By Dr Aparaajita Pandey
It was not long ago that the streets of Bogota were aloud with the chants of ‘Duque Ciao’. In the thick of the pandemic when most of the globe was confined to their home; looking at the rest of the world from their balconies; the Colombians decided to occupy the streets with their pots and pans and protest against the monetary and fiscal difficulties that they were facing on a daily basis. Since Colombia has a policy of no consecutive terms for serving Presidents, the protests would have meant little more than administrative disruptions to the former Colombian President, Ivan Duque. However, one could see that Colombians were ready for change and this election stands testament to that need for change.
Times have not exactly been kind to Colombia; strife has been synonymous with the nation. Whether it the long drawn civil war with the rebels from Fuerzas Armadas Revolucionarias de Colombia or Revolutionary Armed Forces of Colombia (FARC), or the continuing menace of illicit Narco trade that has now transformed into Narco- terrorism. Colombia has traditionally been a country that has leaned towards the right when it comes to politics. There are often no singular explanations for such trends; one can deduce that an amalgamation of the factors might be held responsible for the traditional Colombian tilt towards the right. The fact that Colombia witnessed wide-spread violence at the hands of the FARC rebels for fifty years plays a vital role in the Colombian distrust of the Marxist – Leninist political leanings, there is also the fact that Colombia has experienced extensive interference and influence of the US in its internal affairs. The US’s intervention in Colombia due to the ‘War on Drugs’ has left a mark on Colombian administration and politics.
However, as Latin America turns itself a pinkish hue; Colombians decided that they liked the shade. The former Bogota mayor, Gustavo Petro became the President of the country and his primary opponent; the so-called ‘tik tok’ –Rodolfo Hernandez, candidate gracefully conceded much before the entirety of the votes were even counted. In another time and another political wave; Hernandez could have potentially found himself dubbed the ideal candidate. He had the makings of another ‘tropical Trump’. His extensive use of social media, the fact that he is an outsider and a millionaire businessman who is quite akin to Trump showed his dislikes for traditional politics and wanted to fight corruption.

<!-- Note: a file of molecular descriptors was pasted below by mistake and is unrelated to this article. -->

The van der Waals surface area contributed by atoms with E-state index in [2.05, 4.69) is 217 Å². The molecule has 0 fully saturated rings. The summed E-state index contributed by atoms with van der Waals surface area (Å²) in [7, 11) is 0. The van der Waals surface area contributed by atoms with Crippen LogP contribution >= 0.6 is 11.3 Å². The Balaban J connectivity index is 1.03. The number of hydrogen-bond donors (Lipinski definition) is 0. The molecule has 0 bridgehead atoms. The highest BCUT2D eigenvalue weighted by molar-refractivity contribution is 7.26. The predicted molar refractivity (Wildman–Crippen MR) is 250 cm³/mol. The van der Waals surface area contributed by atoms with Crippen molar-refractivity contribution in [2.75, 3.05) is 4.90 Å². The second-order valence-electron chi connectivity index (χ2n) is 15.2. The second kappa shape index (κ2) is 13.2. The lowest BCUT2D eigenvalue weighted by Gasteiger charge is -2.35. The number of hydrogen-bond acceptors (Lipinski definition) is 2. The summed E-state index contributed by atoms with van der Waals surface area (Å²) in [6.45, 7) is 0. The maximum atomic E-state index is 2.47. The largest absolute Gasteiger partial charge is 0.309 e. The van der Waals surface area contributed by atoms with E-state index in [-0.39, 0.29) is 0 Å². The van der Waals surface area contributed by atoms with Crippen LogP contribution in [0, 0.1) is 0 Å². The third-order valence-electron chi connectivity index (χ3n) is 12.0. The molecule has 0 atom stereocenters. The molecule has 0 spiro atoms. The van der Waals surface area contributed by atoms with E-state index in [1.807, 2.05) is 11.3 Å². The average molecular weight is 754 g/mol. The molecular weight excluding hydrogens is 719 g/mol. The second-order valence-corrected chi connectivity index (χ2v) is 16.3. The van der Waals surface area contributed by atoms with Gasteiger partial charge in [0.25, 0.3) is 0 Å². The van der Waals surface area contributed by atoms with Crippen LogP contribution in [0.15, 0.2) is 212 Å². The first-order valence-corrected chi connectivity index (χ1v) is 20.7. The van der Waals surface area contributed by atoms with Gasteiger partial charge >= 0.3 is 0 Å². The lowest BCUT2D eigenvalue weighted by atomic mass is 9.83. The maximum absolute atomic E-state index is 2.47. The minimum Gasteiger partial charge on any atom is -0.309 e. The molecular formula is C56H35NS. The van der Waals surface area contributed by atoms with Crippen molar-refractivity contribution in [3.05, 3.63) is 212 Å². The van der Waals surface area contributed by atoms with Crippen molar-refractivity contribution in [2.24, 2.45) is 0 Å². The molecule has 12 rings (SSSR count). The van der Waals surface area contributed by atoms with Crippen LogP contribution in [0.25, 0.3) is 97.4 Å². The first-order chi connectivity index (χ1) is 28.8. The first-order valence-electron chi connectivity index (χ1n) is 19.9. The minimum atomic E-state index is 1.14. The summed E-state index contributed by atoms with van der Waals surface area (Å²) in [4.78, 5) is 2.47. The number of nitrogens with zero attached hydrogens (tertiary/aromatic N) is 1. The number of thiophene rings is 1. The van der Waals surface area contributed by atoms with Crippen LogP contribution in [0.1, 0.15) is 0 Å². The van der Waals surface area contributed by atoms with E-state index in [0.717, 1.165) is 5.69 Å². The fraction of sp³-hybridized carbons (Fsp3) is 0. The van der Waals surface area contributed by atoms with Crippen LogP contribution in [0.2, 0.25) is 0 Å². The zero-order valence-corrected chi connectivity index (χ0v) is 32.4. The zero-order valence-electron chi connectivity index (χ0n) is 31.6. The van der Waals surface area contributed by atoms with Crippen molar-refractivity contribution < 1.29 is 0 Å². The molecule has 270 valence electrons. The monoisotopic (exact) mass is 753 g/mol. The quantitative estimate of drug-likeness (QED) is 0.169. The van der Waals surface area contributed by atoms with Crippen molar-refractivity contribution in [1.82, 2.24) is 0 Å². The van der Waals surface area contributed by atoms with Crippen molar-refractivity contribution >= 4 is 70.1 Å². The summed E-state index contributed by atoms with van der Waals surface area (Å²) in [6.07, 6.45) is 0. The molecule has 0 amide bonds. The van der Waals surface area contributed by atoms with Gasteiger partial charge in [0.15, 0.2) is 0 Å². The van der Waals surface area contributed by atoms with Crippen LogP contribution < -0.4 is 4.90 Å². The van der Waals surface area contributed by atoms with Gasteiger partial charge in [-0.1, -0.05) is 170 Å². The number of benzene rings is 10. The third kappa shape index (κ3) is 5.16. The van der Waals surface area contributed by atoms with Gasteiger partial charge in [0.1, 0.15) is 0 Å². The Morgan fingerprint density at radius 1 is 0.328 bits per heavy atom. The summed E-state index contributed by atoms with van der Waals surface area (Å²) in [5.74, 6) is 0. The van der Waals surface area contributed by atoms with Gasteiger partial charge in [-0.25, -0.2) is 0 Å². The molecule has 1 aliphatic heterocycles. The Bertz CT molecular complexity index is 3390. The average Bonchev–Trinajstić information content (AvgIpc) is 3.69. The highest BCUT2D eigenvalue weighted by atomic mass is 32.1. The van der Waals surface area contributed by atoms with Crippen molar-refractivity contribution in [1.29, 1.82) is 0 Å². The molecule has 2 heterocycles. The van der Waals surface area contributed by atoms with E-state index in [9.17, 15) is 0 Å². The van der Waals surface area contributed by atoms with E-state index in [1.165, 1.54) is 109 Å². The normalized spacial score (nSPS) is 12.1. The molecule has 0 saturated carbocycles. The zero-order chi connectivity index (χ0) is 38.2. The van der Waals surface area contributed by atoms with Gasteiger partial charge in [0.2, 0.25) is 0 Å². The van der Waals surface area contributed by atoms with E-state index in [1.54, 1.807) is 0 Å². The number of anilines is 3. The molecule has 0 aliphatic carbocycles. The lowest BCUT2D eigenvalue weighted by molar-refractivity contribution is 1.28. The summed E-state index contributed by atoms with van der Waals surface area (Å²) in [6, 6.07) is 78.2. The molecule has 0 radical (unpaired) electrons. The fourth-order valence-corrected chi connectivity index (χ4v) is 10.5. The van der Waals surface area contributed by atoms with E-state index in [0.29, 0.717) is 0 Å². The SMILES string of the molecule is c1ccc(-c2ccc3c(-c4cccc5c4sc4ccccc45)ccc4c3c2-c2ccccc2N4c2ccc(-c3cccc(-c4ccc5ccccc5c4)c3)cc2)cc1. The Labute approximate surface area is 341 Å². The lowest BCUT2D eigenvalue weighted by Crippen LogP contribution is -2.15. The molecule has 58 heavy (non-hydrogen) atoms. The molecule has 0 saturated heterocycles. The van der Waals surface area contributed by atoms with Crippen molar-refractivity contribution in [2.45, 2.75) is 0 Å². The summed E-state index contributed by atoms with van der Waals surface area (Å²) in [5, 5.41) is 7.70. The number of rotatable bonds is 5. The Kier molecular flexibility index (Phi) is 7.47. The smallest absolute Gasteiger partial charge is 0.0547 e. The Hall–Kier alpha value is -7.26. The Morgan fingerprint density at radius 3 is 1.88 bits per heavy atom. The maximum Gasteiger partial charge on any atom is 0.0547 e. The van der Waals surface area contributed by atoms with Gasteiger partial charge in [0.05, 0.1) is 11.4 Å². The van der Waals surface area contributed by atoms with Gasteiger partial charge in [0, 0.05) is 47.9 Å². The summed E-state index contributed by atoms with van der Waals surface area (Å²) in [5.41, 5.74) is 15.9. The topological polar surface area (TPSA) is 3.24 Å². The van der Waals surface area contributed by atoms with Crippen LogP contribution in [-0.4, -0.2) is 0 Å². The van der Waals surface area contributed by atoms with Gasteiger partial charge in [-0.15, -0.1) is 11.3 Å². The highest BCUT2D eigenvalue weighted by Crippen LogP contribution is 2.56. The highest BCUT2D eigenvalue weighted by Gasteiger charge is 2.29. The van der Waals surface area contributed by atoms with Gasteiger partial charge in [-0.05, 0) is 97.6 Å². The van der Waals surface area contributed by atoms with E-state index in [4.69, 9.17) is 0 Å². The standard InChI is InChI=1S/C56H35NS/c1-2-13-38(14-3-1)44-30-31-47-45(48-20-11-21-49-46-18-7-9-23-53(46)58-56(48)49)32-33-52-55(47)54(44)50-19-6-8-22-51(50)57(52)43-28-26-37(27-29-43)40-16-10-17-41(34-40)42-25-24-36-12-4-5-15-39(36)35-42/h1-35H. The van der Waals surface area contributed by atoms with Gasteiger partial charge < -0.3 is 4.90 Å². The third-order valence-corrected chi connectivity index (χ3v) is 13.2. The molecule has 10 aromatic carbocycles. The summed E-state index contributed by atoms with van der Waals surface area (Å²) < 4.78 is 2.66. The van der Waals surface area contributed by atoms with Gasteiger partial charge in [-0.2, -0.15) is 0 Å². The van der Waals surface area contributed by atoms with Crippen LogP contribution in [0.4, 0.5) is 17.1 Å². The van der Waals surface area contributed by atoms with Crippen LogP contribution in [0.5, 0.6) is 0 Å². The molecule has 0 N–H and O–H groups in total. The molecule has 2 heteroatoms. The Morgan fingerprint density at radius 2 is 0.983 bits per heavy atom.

However, as Colombia decided to shift to the left, they chose Gustavo Petro who is unlike any of the recent Colombian Presidents or any of his competitors. He is an ex-guerrilla fighter who was previously the mayor of Bogota. His mayoral tenure cannot be termed as a roaring success either. It was in his term that Bogota had hills of garbage piled up on its streets; since one of his decisions was not agreed upon by the sanitation division. However, it was his current promises that won him the endearment of his people. He promised higher taxes for the rich, diversification of the economy, and no exploration for new oil fields to combat environmental degradation. These promises have gone down well with largely the middle – class, and the lower – middle class populations, specifically young professionals; youth that are employed or attaining higher education, people starting families and in the early stages of their lives usually without generational wealth. If one looks at the elections in Bolivia, Chile, and Argentina, as well as the trends in Brazil; one can witness this similarity across the board. It is also imperative to remember that approximately fifty-eight per cent of the thirty-one million strong voters have cast their votes in the election.
Both candidates pandered to the youth as elections across Latin America have shown that it is the millennials and gen Z that are old enough to vote; which has become the deciding factor in election victories. It was Petro who managed to hit the trifecta of promising a more equal society, conserving the environment, and a brighter future.
Petro has an uphill battle ahead of him, while his campaign promises were a hit with the voters, Colombians are now holding their breath for better days, and effective change takes time. It is close to impossible for Colombia to move away from crude oil, and it would have to build capacity before the economy can diversify. The rich have never wanted to be taxed more, and Petro doesn’t hold the majority in Colombian congress which makes it rather difficult to implement change of policy.
With the Brazilian election coming up it would be interesting to see if Latin America turns pink once again.
(Author has a PhD. In Latin American Studies from the Centre for Canadian, US, and Latin American Studies, Jawaharlal Nehru University and is an independent political strategist. Views expressed are personal and do not reflect the official position or policy of Financial Express Online. Reproducing this content without permission is prohibited).